A possible pathway

Especially with TRD or even PTSD, ketamine may offer patients a springboard to an antidepressant or other treatment, according to Ehret.

Relief from TRD with ketamine can happen quickly—within 40 minutes—whereas it can take weeks for patients to feel any benefit from an SSRI.

“Ketamine might allow us to understand the pathophysiology of depression, which may lead to better treatment interventions for depression,” said Caley.

Ehret said more research needs to be done with ketamine, especially for its use longer-term (data to support it don’t go beyond a year), as well as for how it could treat other mental illnesses, such as PTSD.

Caley points out that there is a clear tie-in for community pharmacists and ambulatory care pharmacists as well.

“Depression is prevalent and has an adverse effect on a patient’s life function and on comorbid conditions like diabetes,” said Caley. “When you think about that, it sets up a picture of a complex set of illnesses that require persistence and follow-up on their behalf. Naturally that’s an opportunity for community pharmacists to screen patients and refer them.” ■

Spravato REMS

Spravato (Janssen Pharmaceuticals, Inc.) is available only through the Spravato REMS because of the risks of serious adverse outcomes from sedation, dissociation, and abuse and misuse. Important requirements of the Spravato REMS include the following.

  • Health care settings must be certified in the program and ensure that Spravato is only dispensed and administered in health care settings.
  • Patients treated in outpatient settings (e.g., medical offices and clinics) must be enrolled in the program.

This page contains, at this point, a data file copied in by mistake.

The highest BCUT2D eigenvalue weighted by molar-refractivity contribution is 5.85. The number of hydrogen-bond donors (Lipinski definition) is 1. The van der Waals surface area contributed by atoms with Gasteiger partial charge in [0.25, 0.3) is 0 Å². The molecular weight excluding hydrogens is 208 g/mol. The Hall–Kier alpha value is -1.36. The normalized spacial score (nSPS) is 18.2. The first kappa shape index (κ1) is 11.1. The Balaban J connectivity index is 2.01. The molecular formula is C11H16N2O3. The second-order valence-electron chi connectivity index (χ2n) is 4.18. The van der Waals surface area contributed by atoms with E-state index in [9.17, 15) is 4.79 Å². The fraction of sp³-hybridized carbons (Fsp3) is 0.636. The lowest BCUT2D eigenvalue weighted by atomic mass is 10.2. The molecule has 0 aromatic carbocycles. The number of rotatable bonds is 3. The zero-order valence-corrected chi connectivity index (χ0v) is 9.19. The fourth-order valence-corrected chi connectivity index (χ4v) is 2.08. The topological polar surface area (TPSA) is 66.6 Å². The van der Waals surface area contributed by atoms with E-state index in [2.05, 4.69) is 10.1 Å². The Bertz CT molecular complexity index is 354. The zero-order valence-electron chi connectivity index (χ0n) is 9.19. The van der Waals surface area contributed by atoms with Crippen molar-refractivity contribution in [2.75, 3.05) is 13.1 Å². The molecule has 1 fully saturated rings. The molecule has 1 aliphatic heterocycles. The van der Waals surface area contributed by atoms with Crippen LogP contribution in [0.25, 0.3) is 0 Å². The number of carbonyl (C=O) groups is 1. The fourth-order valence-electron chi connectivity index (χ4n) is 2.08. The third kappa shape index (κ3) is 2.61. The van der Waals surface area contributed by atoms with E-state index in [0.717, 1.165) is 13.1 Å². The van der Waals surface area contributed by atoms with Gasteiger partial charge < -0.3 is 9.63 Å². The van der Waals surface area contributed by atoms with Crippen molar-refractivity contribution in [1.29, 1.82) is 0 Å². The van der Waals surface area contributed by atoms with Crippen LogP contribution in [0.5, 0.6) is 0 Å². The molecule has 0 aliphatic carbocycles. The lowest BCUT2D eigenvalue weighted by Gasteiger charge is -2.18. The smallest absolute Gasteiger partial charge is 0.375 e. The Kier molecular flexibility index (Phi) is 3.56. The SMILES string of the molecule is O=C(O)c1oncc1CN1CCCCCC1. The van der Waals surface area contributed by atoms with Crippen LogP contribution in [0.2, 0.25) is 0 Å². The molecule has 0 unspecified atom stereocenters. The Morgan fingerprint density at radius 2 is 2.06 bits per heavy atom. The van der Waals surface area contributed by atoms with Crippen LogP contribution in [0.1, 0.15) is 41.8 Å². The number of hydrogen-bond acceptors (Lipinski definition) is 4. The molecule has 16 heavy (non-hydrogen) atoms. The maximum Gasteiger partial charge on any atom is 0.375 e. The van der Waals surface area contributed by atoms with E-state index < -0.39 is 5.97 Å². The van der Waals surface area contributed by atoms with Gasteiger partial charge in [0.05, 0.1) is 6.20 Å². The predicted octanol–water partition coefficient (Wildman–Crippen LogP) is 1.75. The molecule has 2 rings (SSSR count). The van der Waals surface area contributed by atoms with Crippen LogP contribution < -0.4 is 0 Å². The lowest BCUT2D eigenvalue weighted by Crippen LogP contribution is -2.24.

• Spravato is administered to patients under the direct observation of a health care provider and patients must be monitored by a health care provider for at least 2 hours after administration of Spravato.
  • Pharmacies must be certified in the REMS and must only dispense Spravato to health care settings that are certified in the program.

Further information, including a list of certified pharmacies, is available at or 1-855-382-6022. The REMS is available at

Ketamine is avoided or used with extreme caution in the following groups:

  • People with a history of psychosis or schizophrenia, as there is concern that the dissociation ketamine produces can make psychotic disorders worse
  • People with a history of substance use disorder, because ketamine can cause euphoria (likely by triggering the opioid receptors) and some people can become addicted to it (which is called ketamine use disorder)
  • Teenagers, as there are some concerns about the long-term effects of ketamine on the still-developing adolescent brain
  • People who are pregnant or breastfeeding
  • Older adults who have symptoms of dementia

Reach out

If you or someone you know is experiencing a crisis concerning mental health, suicide, substance use, or emotional distress, reach out 24/7 by dialing or texting 988 to the 988 Suicide and Crisis Lifeline (formerly known as the National Suicide Prevention Lifeline) or using chat services at to connect to a trained crisis counselor. ■